Mastering CDPS Risk Adjustment Categories: A Comprehensive Technical Guide

Revolutionizing Healthcare Data Management: Traditional Rules Engines vs. Advanced Generative AI Techniques
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I. Introduction

The Chronic Illness and Disability Payment System (CDPS) is a diagnostic-based risk adjustment model extensively used in Medicaid programs to adjust capitated payments for health plans enrolling Medicaid beneficiaries. Here’s a comprehensive overview of the CDPS model, including its development, methodology, and application, which could be particularly informative for health insurance executives: 

II. Overview and Purpose of Risk Adjustment

Risk adjustment is a statistical process considering the underlying health status and health spending of enrollees in an insurance plan. It’s essential to ensure fair payments to plans serving higher-risk populations and to discourage plans from selecting only healthy individuals​​. 


Developed initially in 2000 with data from seven Fee-for-Service (FFS) Medicaid programs, the CDPS model has undergone significant updates over the years. It uses International Classification of Disease (ICD) codes to categorize illnesses related to major body systems or chronic diseases, assigning weights within these categories that reflect clinical severity and anticipated costs. Additionally, the Medicaid Rx (MRX) system, part of the CDPS+Rx model, employs National Drug Classification (NDC) codes for assigning weights based on types of pharmacotherapy​​​​.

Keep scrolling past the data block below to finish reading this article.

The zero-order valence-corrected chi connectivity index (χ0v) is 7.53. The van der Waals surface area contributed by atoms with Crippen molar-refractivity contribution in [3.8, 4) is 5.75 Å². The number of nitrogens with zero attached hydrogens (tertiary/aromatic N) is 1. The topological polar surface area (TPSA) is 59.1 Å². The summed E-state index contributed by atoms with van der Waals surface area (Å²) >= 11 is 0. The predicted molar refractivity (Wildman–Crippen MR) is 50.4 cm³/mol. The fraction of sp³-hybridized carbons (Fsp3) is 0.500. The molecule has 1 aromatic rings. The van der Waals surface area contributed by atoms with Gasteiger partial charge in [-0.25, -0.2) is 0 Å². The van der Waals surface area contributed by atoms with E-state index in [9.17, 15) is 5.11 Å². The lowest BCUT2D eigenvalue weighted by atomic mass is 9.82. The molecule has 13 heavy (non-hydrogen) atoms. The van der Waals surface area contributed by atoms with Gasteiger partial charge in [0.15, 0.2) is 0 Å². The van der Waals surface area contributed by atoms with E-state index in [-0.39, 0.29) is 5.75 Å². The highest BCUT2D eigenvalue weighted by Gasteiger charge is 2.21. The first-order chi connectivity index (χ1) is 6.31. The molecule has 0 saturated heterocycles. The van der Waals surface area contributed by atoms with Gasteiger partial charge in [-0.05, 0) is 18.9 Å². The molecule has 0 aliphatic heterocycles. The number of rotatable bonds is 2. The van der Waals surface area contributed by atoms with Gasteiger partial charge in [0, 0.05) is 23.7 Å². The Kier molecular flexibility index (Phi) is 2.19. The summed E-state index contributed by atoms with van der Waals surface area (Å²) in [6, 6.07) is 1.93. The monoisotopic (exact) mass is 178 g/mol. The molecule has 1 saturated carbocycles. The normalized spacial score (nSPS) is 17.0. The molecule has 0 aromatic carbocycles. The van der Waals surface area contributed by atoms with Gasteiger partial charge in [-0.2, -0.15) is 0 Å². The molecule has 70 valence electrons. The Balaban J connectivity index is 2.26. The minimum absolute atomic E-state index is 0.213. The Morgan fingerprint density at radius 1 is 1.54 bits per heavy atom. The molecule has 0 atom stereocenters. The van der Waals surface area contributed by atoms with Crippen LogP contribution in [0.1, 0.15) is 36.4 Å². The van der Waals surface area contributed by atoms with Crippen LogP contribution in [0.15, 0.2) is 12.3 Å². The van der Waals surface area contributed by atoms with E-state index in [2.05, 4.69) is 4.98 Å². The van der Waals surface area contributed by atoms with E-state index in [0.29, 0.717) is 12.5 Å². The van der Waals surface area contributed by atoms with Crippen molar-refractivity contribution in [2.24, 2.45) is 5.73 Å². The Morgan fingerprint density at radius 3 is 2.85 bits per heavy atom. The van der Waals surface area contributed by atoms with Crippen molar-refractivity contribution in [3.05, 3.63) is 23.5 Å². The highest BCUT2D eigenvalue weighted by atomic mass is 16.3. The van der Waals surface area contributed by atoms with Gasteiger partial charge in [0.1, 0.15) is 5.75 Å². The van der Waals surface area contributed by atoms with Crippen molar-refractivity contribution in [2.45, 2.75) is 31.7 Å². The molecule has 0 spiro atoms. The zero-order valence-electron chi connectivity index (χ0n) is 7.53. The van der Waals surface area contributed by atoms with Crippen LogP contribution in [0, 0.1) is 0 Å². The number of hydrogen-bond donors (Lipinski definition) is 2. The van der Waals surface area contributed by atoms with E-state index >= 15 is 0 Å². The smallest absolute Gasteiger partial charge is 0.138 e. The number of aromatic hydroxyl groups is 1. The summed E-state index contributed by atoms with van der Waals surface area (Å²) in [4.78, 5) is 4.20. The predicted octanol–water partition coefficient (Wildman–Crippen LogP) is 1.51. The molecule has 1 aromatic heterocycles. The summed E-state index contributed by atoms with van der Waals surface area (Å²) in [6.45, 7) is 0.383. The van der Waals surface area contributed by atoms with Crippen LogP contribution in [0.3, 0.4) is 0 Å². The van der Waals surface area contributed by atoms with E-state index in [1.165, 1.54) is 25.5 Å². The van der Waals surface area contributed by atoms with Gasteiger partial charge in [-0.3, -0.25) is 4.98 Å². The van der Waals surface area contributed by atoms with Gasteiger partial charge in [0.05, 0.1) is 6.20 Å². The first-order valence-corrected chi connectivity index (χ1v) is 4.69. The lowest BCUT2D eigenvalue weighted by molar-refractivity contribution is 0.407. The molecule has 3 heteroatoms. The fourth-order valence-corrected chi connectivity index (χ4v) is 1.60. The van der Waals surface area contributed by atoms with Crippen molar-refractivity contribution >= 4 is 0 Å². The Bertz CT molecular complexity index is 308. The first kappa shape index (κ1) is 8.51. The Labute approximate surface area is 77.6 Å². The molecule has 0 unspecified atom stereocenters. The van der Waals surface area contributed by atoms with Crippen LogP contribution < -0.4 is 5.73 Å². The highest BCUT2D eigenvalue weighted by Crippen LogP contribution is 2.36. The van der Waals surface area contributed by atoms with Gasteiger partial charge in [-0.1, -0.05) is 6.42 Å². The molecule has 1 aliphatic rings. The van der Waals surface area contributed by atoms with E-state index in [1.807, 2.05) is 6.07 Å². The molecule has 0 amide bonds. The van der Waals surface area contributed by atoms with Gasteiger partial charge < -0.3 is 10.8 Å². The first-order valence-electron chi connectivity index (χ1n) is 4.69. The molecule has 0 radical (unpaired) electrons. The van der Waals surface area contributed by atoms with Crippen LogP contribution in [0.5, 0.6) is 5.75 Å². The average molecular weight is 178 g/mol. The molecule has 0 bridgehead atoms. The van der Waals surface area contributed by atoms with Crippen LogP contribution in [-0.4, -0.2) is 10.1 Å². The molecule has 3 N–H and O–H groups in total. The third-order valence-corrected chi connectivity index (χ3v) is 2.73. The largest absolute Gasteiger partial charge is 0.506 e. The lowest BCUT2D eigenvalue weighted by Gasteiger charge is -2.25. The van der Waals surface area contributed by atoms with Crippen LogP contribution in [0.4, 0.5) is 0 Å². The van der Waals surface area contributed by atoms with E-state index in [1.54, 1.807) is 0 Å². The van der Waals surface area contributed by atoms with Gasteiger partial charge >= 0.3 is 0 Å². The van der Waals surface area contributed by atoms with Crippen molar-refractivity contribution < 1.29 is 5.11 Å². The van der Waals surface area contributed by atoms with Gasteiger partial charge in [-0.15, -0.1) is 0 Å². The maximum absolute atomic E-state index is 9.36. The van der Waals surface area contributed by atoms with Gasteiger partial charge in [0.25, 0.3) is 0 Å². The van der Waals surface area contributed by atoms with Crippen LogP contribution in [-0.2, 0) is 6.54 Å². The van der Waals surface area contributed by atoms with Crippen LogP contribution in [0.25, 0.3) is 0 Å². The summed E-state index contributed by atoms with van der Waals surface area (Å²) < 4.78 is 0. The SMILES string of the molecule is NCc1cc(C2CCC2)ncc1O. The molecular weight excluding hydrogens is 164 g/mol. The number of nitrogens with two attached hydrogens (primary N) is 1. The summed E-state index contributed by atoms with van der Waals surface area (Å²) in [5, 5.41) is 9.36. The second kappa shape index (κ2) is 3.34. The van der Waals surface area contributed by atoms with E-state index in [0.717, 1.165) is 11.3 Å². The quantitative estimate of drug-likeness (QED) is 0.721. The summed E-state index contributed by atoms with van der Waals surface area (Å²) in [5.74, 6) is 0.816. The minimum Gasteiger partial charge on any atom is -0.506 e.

IV. Application and Scoring

CDPS risk scores are calculated for individuals but applied at the group level. These scores include baseline (intercept), demographic factors (age and gender), and weights for all indicated CDPS categories. Notably, the CDPS weights are hierarchical within major categories but additive across them. This means that while an individual can receive higher scores for multiple chronic conditions across different categories (e.g., Cardiovascular and Diabetes), they would only receive the highest score for conditions within the same category (e.g., for heart failure but not also for hypertension)​​. 

V. Updates and Revisions

The CDPS model has been regularly updated to incorporate the most recent ICD and NDC codes. A major revision, CDPS 7.0, used data from 2017 to 2019 from national Medicaid managed care plans. This update aimed to reflect changes in patient treatment due to new technologies and to better represent the cost patterns in managed care, differing from the Fee-for-Service model​​. 

VI. CDPS+Rx Payment Model:

The CDPS+Rx model combines the CDPS model with prescription drug utilization data to create a more comprehensive risk score. This model integrates both diagnosis codes and National Drug Codes (NDCs), offering a nuanced assessment of an individual’s health risk.